Places: Long Day’s Journey into Night

  • Last updated on December 10, 2021

First published: 1956

First produced: 1956, at the Royal Dramatic Theatre, Stockholm, Sweden

Type of work: Drama

Type of plot: Psychological realism

Time of work: August, 1912

Asterisk denotes entries on real places.

Places Discussed*New London

*New Long Day’s Journey into NightLondon. Connecticut town that was both the boyhood and young-adult home of Eugene O’Neill, who employs it as the setting of this markedly autobiographical drama. The family’s summer home is modestly furnished with items of lesser value than one would expect for a wealthy, successful actor. His modest rooms are also dimly lit in the night scenes, because Mr. Tyrone wishes to save money on the electric bill.

One feature of this house that plays a prominent, almost haunting role in each scene is the spare room upstairs. There it is that Mrs. Tyrone withdraws from the rest of the family to give herself shots of morphine, to which she is addicted. An eerie aura also surrounds this house because of the dense fog, which rolls in from Long Island Sound and enshrouds it.

Another aspect of New London and the Tyrone family’s interaction with its citizens is important to the meaning of the play. The family is not the social equal of the prominent families in this ocean-side city. Mr. Tyrone has made his fortune by acting, a profession of some disrepute in his day. The addictions which afflict his wife and two sons (morphine, alcohol, and dissolute lifestyles) further isolate the Tyrones from the more substantial and well-respected residents of New London. The social isolation of the Tyrones is mirrored symbolically in their fog-enshrouded house.

*Broadway

*Broadway. Great theater district of New York City in which Mr. Tyrone makes his fortune. It is also referred to disparagingly throughout the play as a place of frivolous adult playtime. It is a place where Jamie Tyrone, a reprobate in his father’s eyes, idles away his time drinking and womanizing.

*Hilltown Sanatorium

*Hilltown Sanatorium. Mentioned in the last act of the play as Edmund’s destination, where he goes for six months to cure his tuberculosis. It is a climactic point in the drama when it is revealed that Edmund’s father is sending him to a state-run facility usually reserved for charity cases. Mr. Tyrone, ever fearful of poverty, will even sacrifice his young son to possible death at an ill-equipped sanatorium rather than pay for a more expensive, private facility.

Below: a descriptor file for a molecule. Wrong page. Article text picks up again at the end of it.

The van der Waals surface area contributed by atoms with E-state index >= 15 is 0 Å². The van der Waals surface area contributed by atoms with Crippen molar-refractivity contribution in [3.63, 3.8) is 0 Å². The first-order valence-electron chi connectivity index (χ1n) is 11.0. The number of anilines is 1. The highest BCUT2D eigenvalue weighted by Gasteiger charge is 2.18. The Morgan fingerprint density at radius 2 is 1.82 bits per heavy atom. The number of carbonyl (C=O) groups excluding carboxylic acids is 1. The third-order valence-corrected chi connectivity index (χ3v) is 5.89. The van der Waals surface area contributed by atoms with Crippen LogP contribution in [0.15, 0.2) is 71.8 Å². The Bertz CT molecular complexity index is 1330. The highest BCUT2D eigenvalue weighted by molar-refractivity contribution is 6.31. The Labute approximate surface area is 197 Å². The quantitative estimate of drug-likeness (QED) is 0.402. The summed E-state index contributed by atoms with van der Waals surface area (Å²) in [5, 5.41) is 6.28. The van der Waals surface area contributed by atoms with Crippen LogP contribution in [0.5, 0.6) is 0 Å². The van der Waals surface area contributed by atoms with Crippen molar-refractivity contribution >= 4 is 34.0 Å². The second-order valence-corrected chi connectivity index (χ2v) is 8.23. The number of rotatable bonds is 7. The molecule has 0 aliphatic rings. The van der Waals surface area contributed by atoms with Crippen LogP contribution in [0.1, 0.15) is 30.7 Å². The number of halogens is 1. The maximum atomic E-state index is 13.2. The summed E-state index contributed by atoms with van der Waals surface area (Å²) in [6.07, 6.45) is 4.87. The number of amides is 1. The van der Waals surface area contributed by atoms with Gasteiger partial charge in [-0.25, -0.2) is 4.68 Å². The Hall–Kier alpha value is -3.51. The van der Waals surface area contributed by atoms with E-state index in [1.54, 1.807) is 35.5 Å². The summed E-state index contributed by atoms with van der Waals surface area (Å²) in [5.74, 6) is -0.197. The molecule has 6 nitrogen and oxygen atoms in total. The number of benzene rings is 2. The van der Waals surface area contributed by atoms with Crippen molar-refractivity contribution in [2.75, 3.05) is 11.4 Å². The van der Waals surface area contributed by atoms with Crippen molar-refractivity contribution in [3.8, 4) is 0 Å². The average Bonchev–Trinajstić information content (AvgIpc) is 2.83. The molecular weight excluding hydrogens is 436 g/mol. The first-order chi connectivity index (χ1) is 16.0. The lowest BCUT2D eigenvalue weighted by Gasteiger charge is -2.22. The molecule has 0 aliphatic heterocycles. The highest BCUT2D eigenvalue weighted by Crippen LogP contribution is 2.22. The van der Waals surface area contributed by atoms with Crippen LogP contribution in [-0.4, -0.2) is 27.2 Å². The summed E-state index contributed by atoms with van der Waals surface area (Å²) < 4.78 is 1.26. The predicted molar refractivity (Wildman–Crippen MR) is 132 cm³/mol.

While Hilltown is a fictitious name, it was based on an actual Connecticut public sanatorium. This real place was a wood-frame farmhouse in an isolated, hilly town about ten miles west of New Haven, in which terminal tubercular patients were housed. The sanatorium itself was named “Laurel Heights.” O’Neill actually stayed there for less than forty-eight hours, while the physician in charge contacted the playwright’s father and forced him to transfer O’Neill to a more appropriate, private sanatorium.

BibliographyBarlow, Judith E. Final Acts: The Creation of Three Late O’Neill Plays. Athens: University of Georgia Press, 1985.Bloom, Harold, ed. Eugene O’Neill’s “Long Day’s Journey into Night.” New York: Chelsea House, 1987. A collection of ten essays by O’Neill’s major critics arranged in the chronological order of their publication, examining such topics as the monologues, the characters, the form, and the language. A helpful guide to the play.Carpenter, Frederic. Eugene O’Neill. Boston: Twayne, 1979.Gassner, John, ed. O’Neill: A Collection of Critical Essays. Englewood Cliffs, N.J.: Prentice-Hall, 1964.Gelb, Arthur, and Barbara Gelb. O’Neill. Enlarged ed. New York: Harper & Row, 1973. A monumental one-volume biography. Invaluable to the serious student of the playwright and his work.Hinden, Michael. “Long Day’s Journey into Night”: Native Eloquence. Boston: Twayne, 1990. An excellent introduction to the play and its history. Two admirable chapters are devoted to a close analysis of the major characters and their motivations. Extensive bibliography.Manheim, Michael. Eugene O’Neill’s New Language of Kinship. Syracuse, N.Y.: Syracuse University Press, 1982. Argues that the early plays contain the same autobiographical characters and situations as Long Day’s Journey into Night. An interesting list of motifs for each character in the play is included.Porter, Laurin. The Banished Prince: Time, Memory, and Ritual in the Late Plays of Eugene O’Neill. Ann Arbor, Mich.: Research Press, 1988. Analyzes the futile attempts of characters in the last plays, including Long Day’s Journey into Night, to reclaim the past through memory and the ritual of confession.
Categories: Places